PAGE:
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35 Comments

  1. 1) If I have Vista Enterprise + SA, do I have VECD for SA, or I have to license something more?  (As far as I got, NO, I have to buy VECD for SA now if I need it, even if I have Vista Enterprise + SA)2) If I do like Vista Ultimate, is there any way for me to buy Ultimate + SA to have VECD for SA?  (As far as I have got – NO way)3) Now my misunderstanding of 4 copies.. – Pretending I have a very fast/huge server, I store there a dozen of VMs. I can run no more then 4 VMs from one server, or that is limited only for 4 VMs per time per one Vista Enterprise, accessing it (and another Vista can access other 4 VMs)4) "One user at a time" – means that one connect to a single VM on server (no VM can be used by two persons)?5) Editions. Once again, – what is about Business? Can I have Business + SA on my hosts and buy VECD for SA? Or that counts only for virtual instances?
    Sincerely, Alex

  2. Hi Alex
     
    1. VECD is a subscription offering, its dependant and additive to the Windows OS + SA in the case of PC, for Thin Clients, you purchase ONLY VECD for Thin Clients
    2. Yes, you can certainly purchase SA on Ultimate, then purchase VECD for the PC, you can run Enterprise/Ultimate or 3rd party technology on the host OS, and in the 4 Guests pretty much anything you like, listed below

    3. For VECD you can have as many servers as you like with the OS running on them, You can remotely access up to four (4) virtual machines concurrently from a single VECD licensed access device.  However, you cannot have more users with access to the virtual machines than the VECD licenses you have, You can install multiple virtual machines across any number of server hardware, as long as these virtual machines are only accessed and used by VECD-licensed access devices with one user accessing a particular virtual machine copy of Windows at a time, and you cannot have more users with access to the virtual machines than the VECD licenses you have, VECD is additive to the OS rights granted under Windows OS + SA so its 4 local and 4 server OS instances
    4. Yes, 1 User at a time
    5. For PC you need to have Windows Vista Business + SA = Windows Vista Enterprise or Ultimate, this then permits you to purchase VECD subscription for PC providing 4 local virtual OS installs <XP Pro, Vista Business, 98,95, ultimate, enterprise> AND 4 server virtual OS <XP Pro, Vista Business, 98,95, ultimate, enterprise>, total of 8 virtual OS, the HOST must be Enterprise/Ultimate or 3rd party technology only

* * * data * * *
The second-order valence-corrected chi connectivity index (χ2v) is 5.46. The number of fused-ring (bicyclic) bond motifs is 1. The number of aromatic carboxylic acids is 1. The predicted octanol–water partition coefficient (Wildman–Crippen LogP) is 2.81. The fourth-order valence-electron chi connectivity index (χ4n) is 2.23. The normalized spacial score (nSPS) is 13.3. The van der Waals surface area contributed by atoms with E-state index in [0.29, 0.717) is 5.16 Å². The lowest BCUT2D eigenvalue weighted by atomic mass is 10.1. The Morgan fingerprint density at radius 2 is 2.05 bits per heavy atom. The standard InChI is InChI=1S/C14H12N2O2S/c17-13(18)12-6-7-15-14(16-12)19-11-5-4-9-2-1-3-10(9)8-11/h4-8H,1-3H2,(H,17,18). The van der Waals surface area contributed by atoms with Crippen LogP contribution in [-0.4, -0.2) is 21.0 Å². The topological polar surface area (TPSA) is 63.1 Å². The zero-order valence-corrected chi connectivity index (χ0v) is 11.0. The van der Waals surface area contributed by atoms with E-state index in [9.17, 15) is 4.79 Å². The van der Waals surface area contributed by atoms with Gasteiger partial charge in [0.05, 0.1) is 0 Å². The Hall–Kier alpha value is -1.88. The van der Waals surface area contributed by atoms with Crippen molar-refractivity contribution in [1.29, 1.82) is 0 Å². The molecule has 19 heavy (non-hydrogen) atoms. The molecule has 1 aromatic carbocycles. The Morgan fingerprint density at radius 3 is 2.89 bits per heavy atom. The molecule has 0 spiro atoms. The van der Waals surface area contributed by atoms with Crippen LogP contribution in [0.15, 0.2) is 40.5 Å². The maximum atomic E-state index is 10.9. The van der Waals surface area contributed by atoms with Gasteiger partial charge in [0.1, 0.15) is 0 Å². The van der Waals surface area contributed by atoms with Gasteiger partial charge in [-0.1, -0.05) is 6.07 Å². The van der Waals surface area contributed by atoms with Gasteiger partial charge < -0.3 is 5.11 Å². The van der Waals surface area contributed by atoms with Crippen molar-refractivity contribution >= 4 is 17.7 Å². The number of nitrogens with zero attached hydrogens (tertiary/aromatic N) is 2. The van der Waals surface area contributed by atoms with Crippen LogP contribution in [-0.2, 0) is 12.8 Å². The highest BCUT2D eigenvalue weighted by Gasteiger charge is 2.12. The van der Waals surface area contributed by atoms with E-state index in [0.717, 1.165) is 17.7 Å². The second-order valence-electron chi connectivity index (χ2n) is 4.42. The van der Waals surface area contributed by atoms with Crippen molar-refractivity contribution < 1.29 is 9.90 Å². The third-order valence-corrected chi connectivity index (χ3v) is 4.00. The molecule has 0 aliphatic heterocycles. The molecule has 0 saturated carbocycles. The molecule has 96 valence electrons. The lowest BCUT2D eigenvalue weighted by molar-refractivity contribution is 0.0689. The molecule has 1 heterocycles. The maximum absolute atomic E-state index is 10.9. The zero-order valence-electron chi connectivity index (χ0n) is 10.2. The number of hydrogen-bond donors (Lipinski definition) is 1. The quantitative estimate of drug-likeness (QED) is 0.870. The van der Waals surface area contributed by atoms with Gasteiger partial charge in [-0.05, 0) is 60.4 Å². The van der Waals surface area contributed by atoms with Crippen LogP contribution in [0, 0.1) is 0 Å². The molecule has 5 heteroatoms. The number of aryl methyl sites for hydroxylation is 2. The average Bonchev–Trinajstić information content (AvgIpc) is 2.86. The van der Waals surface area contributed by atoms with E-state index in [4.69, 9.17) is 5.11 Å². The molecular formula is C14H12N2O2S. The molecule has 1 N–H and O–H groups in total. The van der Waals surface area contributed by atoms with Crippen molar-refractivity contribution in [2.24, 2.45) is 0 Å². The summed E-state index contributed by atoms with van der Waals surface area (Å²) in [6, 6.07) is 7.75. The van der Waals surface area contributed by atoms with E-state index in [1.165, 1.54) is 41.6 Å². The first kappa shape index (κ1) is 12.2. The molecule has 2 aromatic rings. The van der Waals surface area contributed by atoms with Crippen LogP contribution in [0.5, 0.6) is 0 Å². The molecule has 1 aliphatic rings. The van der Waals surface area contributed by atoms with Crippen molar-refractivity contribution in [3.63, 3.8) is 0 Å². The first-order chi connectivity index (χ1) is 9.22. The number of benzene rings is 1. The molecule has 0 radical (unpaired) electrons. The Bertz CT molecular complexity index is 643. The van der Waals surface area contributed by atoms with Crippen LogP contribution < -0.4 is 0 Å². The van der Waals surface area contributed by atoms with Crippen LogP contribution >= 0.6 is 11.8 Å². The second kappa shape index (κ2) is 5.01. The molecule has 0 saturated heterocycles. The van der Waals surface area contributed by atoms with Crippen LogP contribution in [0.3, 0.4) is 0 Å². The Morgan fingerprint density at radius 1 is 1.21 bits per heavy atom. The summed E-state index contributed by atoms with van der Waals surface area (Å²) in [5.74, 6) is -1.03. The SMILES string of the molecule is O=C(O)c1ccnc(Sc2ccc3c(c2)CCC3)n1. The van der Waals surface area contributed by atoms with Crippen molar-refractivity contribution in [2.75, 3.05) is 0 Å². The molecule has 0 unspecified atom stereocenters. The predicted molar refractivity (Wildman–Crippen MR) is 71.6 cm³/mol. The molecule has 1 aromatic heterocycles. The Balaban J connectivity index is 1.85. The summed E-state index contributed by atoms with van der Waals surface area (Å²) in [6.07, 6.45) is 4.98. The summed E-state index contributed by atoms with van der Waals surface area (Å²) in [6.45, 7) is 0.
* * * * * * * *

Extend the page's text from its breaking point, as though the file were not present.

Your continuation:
Hope this helps
    Emma

  3. I have related question – what happens if customervirtualizes desktops with VECD and he wants to run Office Professional on these virtual machines. How Office is licensed in this case?

  4. Hi Bez
     
    VECD covers the desktop operation system virtualisation, we have also amended the license rights<July2007> for Office 2007 purchased via VOLUME LICENSING to compliment the OS changes
     
    Office 2007 purchased via VL
     
    Licensed Device.  Before you use the software under a license, you must assign that license to one device (physical hardware system).  That device is the ”licensed device.”  A hardware partition or blade is considered to be a separate device.
    ·         You may install and use any number of copies of the software and of any prior version of the software on the licensed device.
    ·         Except as described in the Remote Access section below, only one user may use the copies on the licensed device at a time.
    ·         You may reassign a license, but not on a short-term basis (i.e., not within 90 days of the last assignment).  If you reassign a license, the device to which you reassign the license becomes the new licensed device for that license.
    Network Device.  You may also install additional copies on a network device.  You may only use those copies as described in the Remote Access section below.
    You can create and store the copies of Office on a network device, please make sure that you are aware Office is licensed Per DEVICE, every device accessing a copy of Office on the server or servers will require an office license assigned, to actually "virtualise" Office we advise that MDOP – Microsoft Desktop Optimization Pack, in particluar SoftGrid, will virtualise the Office, the 2 technologies VECD and MDOP are designed to work together
     
    Hope this helps
    Emma

  5. Hi Emma
     
    I would like to clarify what you said to Alex. Especially this statement: "the HOST must be Enterprise/Ultimate or 3rd party technology only". Please note I\’m not speaking about VECD here.